Ruby, Rails, Firefox, Anime, Mac
Gregg Pollack of Rails Envy (the guys behind your favorite Ruby on Rails vs everything commercials) asked me recently whether I could provide them with weekly updates of changes on edge Rails for the Rails Envy Podcast (which is often hilarious besides being informative), seeing as I am already keeping up with developments on the Rails trunk while doing my small part contributing to Rails. Of course, I responded with a +1.
The podcast is now available and contains only abbreviated notes about the changes that I’d sent over to Gregg, so here’s the detailed version of changes on edge Rails from the release of Rails 2.0.2 (17 Dec 2007) to the day the podcast was recorded (30 Dec 2007).
A native Mongrel handler has been introduced. This is so that it can be worked on independent of Mongrel‘s release cycle (the Rails handler is currently in the Mongrel codebase). Jeremy Kemper (bitsweat) has already made a minor performance improvement by moving the mutex from the handler itself into the dispatcher. This means that as Rails gets more threadsafe, the Rails team can push the mutex further down so that it’s not a (scary) giant lock (the existing Mongrel Rails handler has a synchronized block around Rails’ dispatcher).
Note: The native mongrel handler is not used by default at this time on edge Rails.
A caching branch has been introduced, targeted for Rails 2.1. Other than being a big refactoring, there’s also native cache key management (e.g.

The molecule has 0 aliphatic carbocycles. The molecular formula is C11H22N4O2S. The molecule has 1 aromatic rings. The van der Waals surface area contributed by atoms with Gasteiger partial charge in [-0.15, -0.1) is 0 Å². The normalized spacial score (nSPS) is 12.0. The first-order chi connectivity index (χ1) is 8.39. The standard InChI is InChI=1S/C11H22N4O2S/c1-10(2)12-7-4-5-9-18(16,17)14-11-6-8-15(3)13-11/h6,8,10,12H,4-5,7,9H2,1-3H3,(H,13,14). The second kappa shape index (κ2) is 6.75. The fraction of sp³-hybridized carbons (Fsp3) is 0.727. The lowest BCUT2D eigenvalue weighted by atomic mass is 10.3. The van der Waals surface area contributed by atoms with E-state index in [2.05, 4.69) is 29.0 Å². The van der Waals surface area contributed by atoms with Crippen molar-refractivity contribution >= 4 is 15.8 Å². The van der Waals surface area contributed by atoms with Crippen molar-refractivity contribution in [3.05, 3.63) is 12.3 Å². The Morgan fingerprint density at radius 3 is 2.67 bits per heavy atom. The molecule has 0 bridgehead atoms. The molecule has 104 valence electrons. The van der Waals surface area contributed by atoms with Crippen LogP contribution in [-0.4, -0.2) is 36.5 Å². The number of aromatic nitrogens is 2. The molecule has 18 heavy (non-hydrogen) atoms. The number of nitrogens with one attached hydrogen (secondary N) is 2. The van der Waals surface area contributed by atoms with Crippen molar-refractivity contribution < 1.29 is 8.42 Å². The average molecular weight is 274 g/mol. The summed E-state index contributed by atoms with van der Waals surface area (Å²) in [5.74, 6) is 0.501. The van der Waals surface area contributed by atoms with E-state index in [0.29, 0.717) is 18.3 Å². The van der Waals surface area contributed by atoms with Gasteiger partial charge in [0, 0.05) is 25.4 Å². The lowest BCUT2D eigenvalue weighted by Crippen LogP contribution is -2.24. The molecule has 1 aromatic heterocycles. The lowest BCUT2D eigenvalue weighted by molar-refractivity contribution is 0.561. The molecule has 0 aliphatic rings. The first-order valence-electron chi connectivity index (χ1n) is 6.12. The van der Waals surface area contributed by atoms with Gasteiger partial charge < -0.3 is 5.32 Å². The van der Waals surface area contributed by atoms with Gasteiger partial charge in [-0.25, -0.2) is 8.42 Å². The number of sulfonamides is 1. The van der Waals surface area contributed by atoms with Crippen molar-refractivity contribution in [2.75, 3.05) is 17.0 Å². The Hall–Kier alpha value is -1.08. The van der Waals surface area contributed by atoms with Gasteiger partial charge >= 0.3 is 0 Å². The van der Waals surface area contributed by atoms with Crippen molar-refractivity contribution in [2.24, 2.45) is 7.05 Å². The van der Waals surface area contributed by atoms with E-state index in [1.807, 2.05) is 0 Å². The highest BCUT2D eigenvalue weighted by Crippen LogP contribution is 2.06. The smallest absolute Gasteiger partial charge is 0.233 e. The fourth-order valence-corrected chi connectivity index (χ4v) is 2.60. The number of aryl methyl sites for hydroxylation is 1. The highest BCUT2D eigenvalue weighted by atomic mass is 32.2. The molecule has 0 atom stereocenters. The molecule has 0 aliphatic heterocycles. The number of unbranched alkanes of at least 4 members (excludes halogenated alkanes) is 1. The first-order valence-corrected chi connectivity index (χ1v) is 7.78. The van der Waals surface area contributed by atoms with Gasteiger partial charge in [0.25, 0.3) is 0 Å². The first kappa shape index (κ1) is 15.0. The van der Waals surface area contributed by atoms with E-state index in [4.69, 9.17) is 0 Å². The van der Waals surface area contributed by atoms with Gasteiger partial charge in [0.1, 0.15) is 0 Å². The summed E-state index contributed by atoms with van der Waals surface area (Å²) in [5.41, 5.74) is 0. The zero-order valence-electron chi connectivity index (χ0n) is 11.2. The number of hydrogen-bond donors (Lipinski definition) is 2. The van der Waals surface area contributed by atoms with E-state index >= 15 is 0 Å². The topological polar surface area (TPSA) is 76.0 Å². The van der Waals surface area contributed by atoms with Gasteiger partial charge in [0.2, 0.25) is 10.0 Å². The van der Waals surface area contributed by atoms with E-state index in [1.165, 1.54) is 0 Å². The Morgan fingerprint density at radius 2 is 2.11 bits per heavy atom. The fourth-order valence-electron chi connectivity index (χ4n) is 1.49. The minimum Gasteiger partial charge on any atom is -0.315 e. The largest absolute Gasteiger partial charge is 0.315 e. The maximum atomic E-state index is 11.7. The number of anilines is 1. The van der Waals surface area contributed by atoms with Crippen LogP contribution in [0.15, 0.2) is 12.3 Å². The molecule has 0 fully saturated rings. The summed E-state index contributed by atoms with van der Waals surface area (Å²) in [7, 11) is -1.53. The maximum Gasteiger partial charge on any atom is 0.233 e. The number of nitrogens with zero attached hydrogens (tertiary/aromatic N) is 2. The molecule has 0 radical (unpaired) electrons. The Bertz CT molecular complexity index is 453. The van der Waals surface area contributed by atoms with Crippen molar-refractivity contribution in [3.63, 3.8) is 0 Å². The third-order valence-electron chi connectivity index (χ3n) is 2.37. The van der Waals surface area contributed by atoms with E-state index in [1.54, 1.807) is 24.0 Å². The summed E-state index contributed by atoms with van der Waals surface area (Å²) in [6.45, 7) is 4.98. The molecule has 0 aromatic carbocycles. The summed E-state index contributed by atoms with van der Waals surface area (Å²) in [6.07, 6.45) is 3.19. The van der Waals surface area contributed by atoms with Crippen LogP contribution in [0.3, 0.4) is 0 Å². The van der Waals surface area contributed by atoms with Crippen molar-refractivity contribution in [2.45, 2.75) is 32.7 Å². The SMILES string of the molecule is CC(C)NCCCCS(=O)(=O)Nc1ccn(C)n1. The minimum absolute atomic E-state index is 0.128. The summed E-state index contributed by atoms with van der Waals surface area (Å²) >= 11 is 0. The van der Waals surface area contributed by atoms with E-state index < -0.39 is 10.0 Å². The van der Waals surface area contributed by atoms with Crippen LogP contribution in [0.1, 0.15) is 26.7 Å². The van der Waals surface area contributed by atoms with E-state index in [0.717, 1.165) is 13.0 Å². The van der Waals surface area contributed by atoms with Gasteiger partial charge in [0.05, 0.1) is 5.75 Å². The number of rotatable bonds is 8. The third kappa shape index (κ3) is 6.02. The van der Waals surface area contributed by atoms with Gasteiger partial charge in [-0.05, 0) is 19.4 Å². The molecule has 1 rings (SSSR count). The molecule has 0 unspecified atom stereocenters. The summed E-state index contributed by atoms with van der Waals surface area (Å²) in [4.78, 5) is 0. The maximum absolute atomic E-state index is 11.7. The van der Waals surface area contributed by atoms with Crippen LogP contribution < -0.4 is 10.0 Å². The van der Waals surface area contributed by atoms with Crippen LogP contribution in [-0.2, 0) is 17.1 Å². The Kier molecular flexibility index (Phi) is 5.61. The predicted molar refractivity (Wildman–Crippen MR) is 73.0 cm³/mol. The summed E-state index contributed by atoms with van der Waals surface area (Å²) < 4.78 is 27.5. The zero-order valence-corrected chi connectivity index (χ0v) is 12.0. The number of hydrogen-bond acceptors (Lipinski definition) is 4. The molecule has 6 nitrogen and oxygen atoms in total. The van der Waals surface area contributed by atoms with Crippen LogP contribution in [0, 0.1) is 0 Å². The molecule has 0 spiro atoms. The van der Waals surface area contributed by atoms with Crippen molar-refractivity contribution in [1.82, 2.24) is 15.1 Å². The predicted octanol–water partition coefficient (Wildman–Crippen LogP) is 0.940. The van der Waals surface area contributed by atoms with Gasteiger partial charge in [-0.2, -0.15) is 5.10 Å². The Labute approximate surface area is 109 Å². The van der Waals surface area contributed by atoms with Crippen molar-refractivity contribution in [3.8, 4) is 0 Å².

Product.find(5).cache_key # => "products/5") and memcache integration is also being looked at.
Yup, work on Ruby 1.9 compatibility for Rails continues. Rails is fortunate to have committers and contributors who are so keen on being 1.9-compatible – free performance gains are hard to turn down after all. There’s been lots of patching going on to deal with the changes in Ruby 1.9 (Unicode changes, new syntax, deprecations, etc.).
Yes, the Rails committers and contributors working on 1.9-compatibility are fully aware that Ruby 1.9 is a development release, but nothing’s lost in making sure Rails is compatible with a version of Ruby that will eventually be a production version of Ruby. Besides, I think most of the 1.9-compatibility contributors have a dream that sometime soon, when Ruby 1.9 becomes “stable” enough, we’d be running our Rails applications on Ruby 1.9 for a free performance boost.
Too bad running Rails on Ruby 1.9 is not really possible at the moment since other projects like Mongrel need to be updated for Ruby 1.9 as well, first.
ActionMailer::TestCase) introduced in Rails 2 have a gotcha. This has been fixed quickly by Josh Peek.
class Post < ActiveRecord::Base belongs_to :main_category, :class_name => 'Category' end Post.find(:first, :include => :main_category) # => ActiveRecord::StatementInvalid: Mysql::Error: Unknown column 'posts.category' in 'on clause'
ActiveRecord::Base#from_json), or you are using the JSON format for ActiveResource.
has_manyassociations are no longer loaded unnecessarily in
Please leave any suggestions for improvements you may have – about anything really: format, level of detail, what you’d like to see, whatever. Until next week…